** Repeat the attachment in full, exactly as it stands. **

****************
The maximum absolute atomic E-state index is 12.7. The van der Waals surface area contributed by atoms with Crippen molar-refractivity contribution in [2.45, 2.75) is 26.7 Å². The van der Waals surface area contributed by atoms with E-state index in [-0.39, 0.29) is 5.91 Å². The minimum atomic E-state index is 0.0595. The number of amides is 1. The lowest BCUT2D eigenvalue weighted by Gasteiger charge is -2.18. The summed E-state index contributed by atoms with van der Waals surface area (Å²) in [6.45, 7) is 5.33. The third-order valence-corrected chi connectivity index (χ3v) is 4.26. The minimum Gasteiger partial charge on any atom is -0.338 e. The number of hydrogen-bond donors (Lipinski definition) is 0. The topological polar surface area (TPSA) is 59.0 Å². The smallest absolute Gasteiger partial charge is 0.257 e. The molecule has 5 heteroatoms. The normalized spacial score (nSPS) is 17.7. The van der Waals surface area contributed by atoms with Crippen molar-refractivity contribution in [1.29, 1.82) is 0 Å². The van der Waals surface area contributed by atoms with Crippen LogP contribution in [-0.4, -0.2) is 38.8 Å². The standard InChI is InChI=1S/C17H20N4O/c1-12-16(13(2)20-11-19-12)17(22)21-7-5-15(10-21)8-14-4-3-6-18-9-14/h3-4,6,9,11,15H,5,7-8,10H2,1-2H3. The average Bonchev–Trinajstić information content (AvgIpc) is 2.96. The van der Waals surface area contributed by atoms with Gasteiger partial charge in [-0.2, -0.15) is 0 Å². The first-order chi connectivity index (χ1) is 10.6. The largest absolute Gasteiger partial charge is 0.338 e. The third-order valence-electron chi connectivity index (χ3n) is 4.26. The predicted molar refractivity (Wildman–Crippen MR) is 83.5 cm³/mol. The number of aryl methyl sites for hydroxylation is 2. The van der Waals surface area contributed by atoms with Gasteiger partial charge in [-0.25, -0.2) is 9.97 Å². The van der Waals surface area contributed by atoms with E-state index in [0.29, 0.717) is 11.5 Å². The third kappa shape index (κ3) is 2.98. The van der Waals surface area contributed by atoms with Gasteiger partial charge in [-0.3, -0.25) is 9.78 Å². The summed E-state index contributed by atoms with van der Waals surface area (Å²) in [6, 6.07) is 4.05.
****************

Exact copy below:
The maximum absolute atomic E-state index is 12.7. The van der Waals surface area contributed by atoms with Crippen molar-refractivity contribution in [2.45, 2.75) is 26.7 Å². The van der Waals surface area contributed by atoms with E-state index in [-0.39, 0.29) is 5.91 Å². The minimum atomic E-state index is 0.0595. The number of amides is 1. The lowest BCUT2D eigenvalue weighted by Gasteiger charge is -2.18. The summed E-state index contributed by atoms with van der Waals surface area (Å²) in [6.45, 7) is 5.33. The third-order valence-corrected chi connectivity index (χ3v) is 4.26. The minimum Gasteiger partial charge on any atom is -0.338 e. The number of hydrogen-bond donors (Lipinski definition) is 0. The topological polar surface area (TPSA) is 59.0 Å². The smallest absolute Gasteiger partial charge is 0.257 e. The molecule has 5 heteroatoms. The normalized spacial score (nSPS) is 17.7. The van der Waals surface area contributed by atoms with Crippen molar-refractivity contribution in [1.29, 1.82) is 0 Å². The van der Waals surface area contributed by atoms with Crippen LogP contribution in [-0.4, -0.2) is 38.8 Å². The standard InChI is InChI=1S/C17H20N4O/c1-12-16(13(2)20-11-19-12)17(22)21-7-5-15(10-21)8-14-4-3-6-18-9-14/h3-4,6,9,11,15H,5,7-8,10H2,1-2H3. The average Bonchev–Trinajstić information content (AvgIpc) is 2.96. The van der Waals surface area contributed by atoms with Gasteiger partial charge in [-0.2, -0.15) is 0 Å². The first-order chi connectivity index (χ1) is 10.6. The largest absolute Gasteiger partial charge is 0.338 e. The third-order valence-electron chi connectivity index (χ3n) is 4.26. The predicted molar refractivity (Wildman–Crippen MR) is 83.5 cm³/mol. The number of aryl methyl sites for hydroxylation is 2. The van der Waals surface area contributed by atoms with Gasteiger partial charge in [-0.25, -0.2) is 9.97 Å². The van der Waals surface area contributed by atoms with E-state index in [0.29, 0.717) is 11.5 Å². The third kappa shape index (κ3) is 2.98. The van der Waals surface area contributed by atoms with Gasteiger partial charge in [-0.3, -0.25) is 9.78 Å². The summed E-state index contributed by atoms with van der Waals surface area (Å²) in [6, 6.07) is 4.05.